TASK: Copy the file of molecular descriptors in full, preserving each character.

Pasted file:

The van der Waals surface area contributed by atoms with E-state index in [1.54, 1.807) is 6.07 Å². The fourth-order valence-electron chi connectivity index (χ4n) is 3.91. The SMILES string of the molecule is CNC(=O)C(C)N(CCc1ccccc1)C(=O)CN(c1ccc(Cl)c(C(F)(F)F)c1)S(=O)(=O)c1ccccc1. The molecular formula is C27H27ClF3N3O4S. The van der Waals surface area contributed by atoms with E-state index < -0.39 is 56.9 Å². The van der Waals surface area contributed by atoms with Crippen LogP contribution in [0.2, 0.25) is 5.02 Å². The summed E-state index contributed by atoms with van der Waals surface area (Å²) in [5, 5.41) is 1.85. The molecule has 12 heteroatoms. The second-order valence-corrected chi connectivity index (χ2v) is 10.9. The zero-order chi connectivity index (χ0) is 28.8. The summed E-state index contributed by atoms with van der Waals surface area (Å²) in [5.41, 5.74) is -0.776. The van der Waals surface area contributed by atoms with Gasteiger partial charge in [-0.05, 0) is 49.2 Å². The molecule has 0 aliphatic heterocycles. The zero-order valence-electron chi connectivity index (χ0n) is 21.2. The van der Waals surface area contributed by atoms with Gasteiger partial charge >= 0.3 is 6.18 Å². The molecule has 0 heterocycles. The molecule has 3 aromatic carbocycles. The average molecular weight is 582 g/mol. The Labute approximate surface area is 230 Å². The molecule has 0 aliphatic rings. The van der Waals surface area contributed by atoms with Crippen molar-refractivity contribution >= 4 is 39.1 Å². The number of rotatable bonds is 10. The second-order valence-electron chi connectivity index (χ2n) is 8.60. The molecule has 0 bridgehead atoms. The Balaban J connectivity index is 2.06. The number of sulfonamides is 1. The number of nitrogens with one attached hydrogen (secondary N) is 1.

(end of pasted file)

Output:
The van der Waals surface area contributed by atoms with E-state index in [1.54, 1.807) is 6.07 Å². The fourth-order valence-electron chi connectivity index (χ4n) is 3.91. The SMILES string of the molecule is CNC(=O)C(C)N(CCc1ccccc1)C(=O)CN(c1ccc(Cl)c(C(F)(F)F)c1)S(=O)(=O)c1ccccc1. The molecular formula is C27H27ClF3N3O4S. The van der Waals surface area contributed by atoms with E-state index < -0.39 is 56.9 Å². The van der Waals surface area contributed by atoms with Crippen LogP contribution in [0.2, 0.25) is 5.02 Å². The summed E-state index contributed by atoms with van der Waals surface area (Å²) in [5, 5.41) is 1.85. The molecule has 12 heteroatoms. The second-order valence-corrected chi connectivity index (χ2v) is 10.9. The zero-order chi connectivity index (χ0) is 28.8. The summed E-state index contributed by atoms with van der Waals surface area (Å²) in [5.41, 5.74) is -0.776. The van der Waals surface area contributed by atoms with Gasteiger partial charge in [-0.05, 0) is 49.2 Å². The molecule has 0 aliphatic heterocycles. The zero-order valence-electron chi connectivity index (χ0n) is 21.2. The van der Waals surface area contributed by atoms with Gasteiger partial charge >= 0.3 is 6.18 Å². The molecule has 0 heterocycles. The molecule has 3 aromatic carbocycles. The average molecular weight is 582 g/mol. The Labute approximate surface area is 230 Å². The molecule has 0 aliphatic rings. The van der Waals surface area contributed by atoms with Crippen molar-refractivity contribution >= 4 is 39.1 Å². The number of rotatable bonds is 10. The second-order valence-electron chi connectivity index (χ2n) is 8.60. The molecule has 0 bridgehead atoms. The Balaban J connectivity index is 2.06. The number of sulfonamides is 1. The number of nitrogens with one attached hydrogen (secondary N) is 1.